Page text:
With gratitude to our mentors who light a path of learning with love, inspiration, knowledge, commitment and enduring patience. *** SEYMOUR BERNSTEIN http://seymourbernstein.com/ https://youtu.be/k-XngqDcJdg My intent in teaching is to make the pupil better than they are by leading them through musical and technical obstacles and helping them find solutions right there at the lesson.… Continue reading Teaching approaches: Seymour Bernstein, Marianna Prjevalskaya and Karen Magruder
We are taught as piano students to have respect and reverence for what the composer notates in his score as pertains to tempo, dynamics and other embedded forms of expression. (i.e. directives such as poco rit., calando, note slurred legato and non-legato, etc.) Yet, these are only framings that give life to expression only when… Continue reading Creative phrasing or reading between the lines
Ever since I embarked upon my very first lunge at globalizing my ideas over the Internet---devising a "chunking" strategy to play black key weighted scales B, F#, and C# Major, I realized that I was teaching myself while helping others. A "blocking" technique in its infancy, blossomed into more sophisticated analyses of how to approach… Continue reading Our self-made tutorials grow teaching skills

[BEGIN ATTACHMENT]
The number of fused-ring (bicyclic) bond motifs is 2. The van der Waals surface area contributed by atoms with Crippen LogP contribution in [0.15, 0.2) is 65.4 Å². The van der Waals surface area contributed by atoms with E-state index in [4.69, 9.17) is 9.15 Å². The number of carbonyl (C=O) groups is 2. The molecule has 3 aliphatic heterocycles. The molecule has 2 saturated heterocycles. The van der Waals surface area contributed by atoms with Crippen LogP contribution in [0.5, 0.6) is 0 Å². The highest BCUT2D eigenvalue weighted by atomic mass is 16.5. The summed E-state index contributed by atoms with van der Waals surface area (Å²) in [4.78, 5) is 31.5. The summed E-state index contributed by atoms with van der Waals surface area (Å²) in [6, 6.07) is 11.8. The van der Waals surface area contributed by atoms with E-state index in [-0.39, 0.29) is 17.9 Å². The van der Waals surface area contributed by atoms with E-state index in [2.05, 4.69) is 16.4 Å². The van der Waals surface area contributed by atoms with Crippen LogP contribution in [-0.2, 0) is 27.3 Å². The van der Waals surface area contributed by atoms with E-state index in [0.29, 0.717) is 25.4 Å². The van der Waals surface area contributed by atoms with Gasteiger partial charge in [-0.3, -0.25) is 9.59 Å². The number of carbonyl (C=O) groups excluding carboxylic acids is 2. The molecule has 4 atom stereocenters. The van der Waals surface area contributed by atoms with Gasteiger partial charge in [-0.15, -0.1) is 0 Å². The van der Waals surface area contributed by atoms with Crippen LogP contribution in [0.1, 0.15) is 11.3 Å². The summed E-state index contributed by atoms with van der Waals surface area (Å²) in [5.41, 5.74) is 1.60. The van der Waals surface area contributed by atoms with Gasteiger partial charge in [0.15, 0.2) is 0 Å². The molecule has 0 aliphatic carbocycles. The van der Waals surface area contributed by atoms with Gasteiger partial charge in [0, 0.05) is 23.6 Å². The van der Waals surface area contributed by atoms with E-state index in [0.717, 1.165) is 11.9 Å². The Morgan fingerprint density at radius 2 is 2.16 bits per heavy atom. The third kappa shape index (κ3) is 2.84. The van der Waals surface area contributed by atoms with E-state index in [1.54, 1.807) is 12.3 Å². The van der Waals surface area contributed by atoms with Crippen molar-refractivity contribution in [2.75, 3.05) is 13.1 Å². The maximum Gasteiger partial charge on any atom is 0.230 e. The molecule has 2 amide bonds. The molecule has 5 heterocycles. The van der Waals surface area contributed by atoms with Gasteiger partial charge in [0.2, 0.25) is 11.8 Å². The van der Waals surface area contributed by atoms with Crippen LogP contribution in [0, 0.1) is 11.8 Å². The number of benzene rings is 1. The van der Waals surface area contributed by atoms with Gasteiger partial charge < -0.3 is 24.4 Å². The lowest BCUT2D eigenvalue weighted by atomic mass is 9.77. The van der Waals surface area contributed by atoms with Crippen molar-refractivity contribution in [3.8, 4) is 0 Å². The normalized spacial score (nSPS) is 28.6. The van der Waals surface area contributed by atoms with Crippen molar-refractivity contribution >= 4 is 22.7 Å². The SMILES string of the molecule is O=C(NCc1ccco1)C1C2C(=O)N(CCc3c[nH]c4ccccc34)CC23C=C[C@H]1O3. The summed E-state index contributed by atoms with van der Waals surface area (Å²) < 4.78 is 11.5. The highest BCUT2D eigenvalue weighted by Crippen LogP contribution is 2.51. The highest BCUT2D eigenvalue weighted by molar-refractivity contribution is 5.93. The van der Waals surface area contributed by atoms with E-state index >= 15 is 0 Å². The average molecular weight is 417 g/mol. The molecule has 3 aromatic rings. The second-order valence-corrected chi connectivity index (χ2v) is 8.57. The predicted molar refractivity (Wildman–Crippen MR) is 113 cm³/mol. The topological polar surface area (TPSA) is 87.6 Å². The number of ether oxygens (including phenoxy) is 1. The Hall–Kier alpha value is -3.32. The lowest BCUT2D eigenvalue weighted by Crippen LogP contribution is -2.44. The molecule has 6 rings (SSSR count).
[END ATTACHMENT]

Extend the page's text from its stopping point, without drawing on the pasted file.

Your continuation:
As teachers, and eternal students of the piano, we often have epiphanies that are worth jotting down at peak moments of enlightenment. Certain words, attached to insights that spring up in the course of lessons become thematic, resonating beyond a particular composition under study. To this effect, over months and years, I've heard myself redundantly… Continue reading Piano Playing time zones: Past, Present, and Future
I was inspired by the sagacious words of Peter Takacs, Oberlin Conservatory piano faculty member, in response to a query by Zsolt Bognar. (Living the Classical Life interview) Zsolt: "Should a pianist teach?" (I was a bit surprised by a question that sowed doubt about the endeavor of mentoring--as if it proliferated the weak cliche… Continue reading What you Learn by Teaching Piano
In a May 2018 Living the Classical Life interview, the distinguished pianist, Emanuel Ax admitted that his "brain would be twice its size" had he played more Bach. "It is one of my great regrets that I did not play a lot, a lot, a lot" (three times reiterated) of this composer's music. "And of… Continue reading J.S. Bach and the Brain
One of the prevalent concerns of students, especially adults, surrounds the length of time they've invested in learning a particular composition. For some, an internalized goal of technical/musical "mastery" attaches a self-imposed deadline to completion. Boxed into this self-affixed learning time frame, is the end game of neatly shelving a composition as impetus to move… Continue reading The multi-step process of piano learning: but who’s counting?